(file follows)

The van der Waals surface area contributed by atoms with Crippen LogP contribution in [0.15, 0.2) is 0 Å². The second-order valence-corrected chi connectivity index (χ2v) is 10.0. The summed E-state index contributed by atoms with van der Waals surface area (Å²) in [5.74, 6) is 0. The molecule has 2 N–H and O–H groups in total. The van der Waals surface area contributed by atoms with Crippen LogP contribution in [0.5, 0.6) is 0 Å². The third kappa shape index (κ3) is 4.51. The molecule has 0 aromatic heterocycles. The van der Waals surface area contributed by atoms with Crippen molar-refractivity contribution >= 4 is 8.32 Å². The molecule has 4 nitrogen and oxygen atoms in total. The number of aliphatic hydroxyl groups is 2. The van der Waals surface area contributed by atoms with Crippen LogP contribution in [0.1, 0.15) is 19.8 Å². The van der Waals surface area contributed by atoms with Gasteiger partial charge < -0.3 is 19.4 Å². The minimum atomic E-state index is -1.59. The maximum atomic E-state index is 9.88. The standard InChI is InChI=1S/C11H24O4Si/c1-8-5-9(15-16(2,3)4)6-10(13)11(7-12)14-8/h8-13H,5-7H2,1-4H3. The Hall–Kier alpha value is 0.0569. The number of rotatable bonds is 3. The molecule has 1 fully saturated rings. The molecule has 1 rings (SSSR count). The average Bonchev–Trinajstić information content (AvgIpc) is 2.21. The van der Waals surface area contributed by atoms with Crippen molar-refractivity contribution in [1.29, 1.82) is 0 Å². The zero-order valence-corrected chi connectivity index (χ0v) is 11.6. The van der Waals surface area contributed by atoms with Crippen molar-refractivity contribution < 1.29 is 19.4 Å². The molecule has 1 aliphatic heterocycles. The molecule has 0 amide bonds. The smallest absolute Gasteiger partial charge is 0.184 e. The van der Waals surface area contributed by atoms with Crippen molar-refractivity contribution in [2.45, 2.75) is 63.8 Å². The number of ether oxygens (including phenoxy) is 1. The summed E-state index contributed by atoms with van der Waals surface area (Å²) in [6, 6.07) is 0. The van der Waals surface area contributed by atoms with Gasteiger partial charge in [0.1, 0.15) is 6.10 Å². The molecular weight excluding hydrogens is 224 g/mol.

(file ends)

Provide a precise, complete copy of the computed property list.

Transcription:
The van der Waals surface area contributed by atoms with Crippen LogP contribution in [0.15, 0.2) is 0 Å². The second-order valence-corrected chi connectivity index (χ2v) is 10.0. The summed E-state index contributed by atoms with van der Waals surface area (Å²) in [5.74, 6) is 0. The molecule has 2 N–H and O–H groups in total. The van der Waals surface area contributed by atoms with Crippen LogP contribution in [0.5, 0.6) is 0 Å². The third kappa shape index (κ3) is 4.51. The molecule has 0 aromatic heterocycles. The van der Waals surface area contributed by atoms with Crippen molar-refractivity contribution >= 4 is 8.32 Å². The molecule has 4 nitrogen and oxygen atoms in total. The number of aliphatic hydroxyl groups is 2. The van der Waals surface area contributed by atoms with Crippen LogP contribution in [0.1, 0.15) is 19.8 Å². The van der Waals surface area contributed by atoms with Gasteiger partial charge < -0.3 is 19.4 Å². The minimum atomic E-state index is -1.59. The maximum atomic E-state index is 9.88. The standard InChI is InChI=1S/C11H24O4Si/c1-8-5-9(15-16(2,3)4)6-10(13)11(7-12)14-8/h8-13H,5-7H2,1-4H3. The Hall–Kier alpha value is 0.0569. The number of rotatable bonds is 3. The molecule has 1 fully saturated rings. The molecule has 1 rings (SSSR count). The average Bonchev–Trinajstić information content (AvgIpc) is 2.21. The van der Waals surface area contributed by atoms with Crippen molar-refractivity contribution in [1.29, 1.82) is 0 Å². The zero-order valence-corrected chi connectivity index (χ0v) is 11.6. The van der Waals surface area contributed by atoms with Crippen molar-refractivity contribution < 1.29 is 19.4 Å². The molecule has 1 aliphatic heterocycles. The molecule has 0 amide bonds. The smallest absolute Gasteiger partial charge is 0.184 e. The van der Waals surface area contributed by atoms with Crippen molar-refractivity contribution in [2.45, 2.75) is 63.8 Å². The number of ether oxygens (including phenoxy) is 1. The summed E-state index contributed by atoms with van der Waals surface area (Å²) in [6, 6.07) is 0. The van der Waals surface area contributed by atoms with Gasteiger partial charge in [0.1, 0.15) is 6.10 Å². The molecular weight excluding hydrogens is 224 g/mol.